A CONVERSATION WITH JOE JACKSON
This article is written by MIKE RAGOGNA at THE HUFFINGTON POST
MIKE RAGOGNA: Joe, how are you?
JOE JACKSON: Doing well, Mike. Thanks.
MR: LIVE MUSIC is your sixth live album, isn’t it?
JJ: Is it? (laughs) Wow. I don’t know. I haven’t been counting. (laughs)
MR: You like performing, don’t you, Joe?
JJ: Yeah, I do. I think it’s the best part of this madness that I’m involved in. It’s better than being in the studio or anything else, I think.
MR: And you’re constantly playing out.
JJ: Lately, it seems. The last few years I have been touring every year.
MR: This particular album is a culmination of recordings from your tour in 2010, right?
JJ: That’s right.
MR: You’re also popping up on TV. What was that like?
JJ: That was very cool, actually. It was a treat.
MR: On this new album you have quite a few tracks from your catalogue, including GOT THE TIME, which was covered by ANTHRAX, right?
JJ: Yeah, actually they did do a cover, though I could never quite understand why they were called a speed metal band because we played the song about twice as fast as they did. (laughs)
MR: (laughs) That’s true. Going through this tracklist, you also perform your song STEPPIN OUT that also appeared in a little game called Grand Theft Auto.
JJ: Yeah, it did.
MR: Have you taken a peek to see how it’s used in the game?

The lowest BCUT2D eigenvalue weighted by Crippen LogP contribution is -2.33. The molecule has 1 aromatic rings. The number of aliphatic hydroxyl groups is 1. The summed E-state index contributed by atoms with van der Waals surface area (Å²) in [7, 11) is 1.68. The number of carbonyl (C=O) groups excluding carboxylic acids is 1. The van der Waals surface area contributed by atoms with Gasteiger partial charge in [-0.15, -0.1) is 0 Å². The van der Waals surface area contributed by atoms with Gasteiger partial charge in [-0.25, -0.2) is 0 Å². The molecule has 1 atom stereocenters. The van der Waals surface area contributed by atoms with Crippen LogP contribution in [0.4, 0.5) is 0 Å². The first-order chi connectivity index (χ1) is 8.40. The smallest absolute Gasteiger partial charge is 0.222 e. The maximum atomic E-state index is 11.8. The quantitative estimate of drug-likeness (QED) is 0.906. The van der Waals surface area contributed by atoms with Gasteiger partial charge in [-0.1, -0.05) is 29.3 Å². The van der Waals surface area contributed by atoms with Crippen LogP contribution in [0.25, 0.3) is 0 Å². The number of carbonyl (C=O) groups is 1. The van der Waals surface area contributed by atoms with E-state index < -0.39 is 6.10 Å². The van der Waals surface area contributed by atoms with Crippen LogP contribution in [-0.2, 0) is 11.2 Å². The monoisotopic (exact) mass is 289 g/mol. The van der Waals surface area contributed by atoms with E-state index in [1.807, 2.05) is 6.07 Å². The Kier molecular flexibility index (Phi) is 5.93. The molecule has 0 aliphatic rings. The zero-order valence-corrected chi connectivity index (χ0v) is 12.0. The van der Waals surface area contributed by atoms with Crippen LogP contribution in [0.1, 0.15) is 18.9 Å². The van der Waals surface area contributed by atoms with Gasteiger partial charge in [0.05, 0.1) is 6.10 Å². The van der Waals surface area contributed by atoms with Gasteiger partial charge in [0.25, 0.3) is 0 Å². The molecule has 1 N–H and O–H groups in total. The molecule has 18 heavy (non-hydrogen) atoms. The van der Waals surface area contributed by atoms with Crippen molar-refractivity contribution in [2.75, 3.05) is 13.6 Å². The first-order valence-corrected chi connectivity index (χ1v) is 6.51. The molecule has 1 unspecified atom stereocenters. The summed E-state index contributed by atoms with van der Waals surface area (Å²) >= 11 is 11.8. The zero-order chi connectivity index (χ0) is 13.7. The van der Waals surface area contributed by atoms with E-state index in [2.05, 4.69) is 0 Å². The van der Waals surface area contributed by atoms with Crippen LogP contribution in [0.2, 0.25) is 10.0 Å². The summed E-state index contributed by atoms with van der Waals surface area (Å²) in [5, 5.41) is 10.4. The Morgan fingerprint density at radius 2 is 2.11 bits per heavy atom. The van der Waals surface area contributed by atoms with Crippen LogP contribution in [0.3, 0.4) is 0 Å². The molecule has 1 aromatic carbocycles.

JJ: No, actually I haven’t. I was very happy to take the money for it though. (laughs)
MR: (laughs) Now, this project was recorded live with no overdubs or fixes. Does that add any extra pressure to you during a show knowing that each of the tracks may wind up on the album untouched?
JJ: I don’t really think about it too much. But that’s one thing that’s really great about the technology that we have available now because we were able to record the entire tour. I mean, in the not too distant past, you’d have to hire a big expensive recording studio in a truck to come out and record the shows if you were lucky enough to be able to afford it. But in this case, our sound guy was able to record every show on the tour just by bringing along a couple of extra microphones and a hard drive or two. So, I think we were very fortunate in having a lot of material to choose from.
MR: I can imagine that would be great because your set lists have to change fairly regularly, right?
JJ: They do change quite a bit. We don’t do the same songs every night. We don’t even do the same songs the same way every night. But there were certain songs that we played a lot because I was thinking all along that I might want to use them for a live record. For the most part, the album came down to choosing between the handful of versions of each song.
MR: Did you also do any video recording of any of your performances?
JJ: No, we didn’t.
MR: You performed many originals on this tour, but you also did some pretty great covers. How did you choose those songs? For instance, what made you choose THE BEATLES’ GIRL?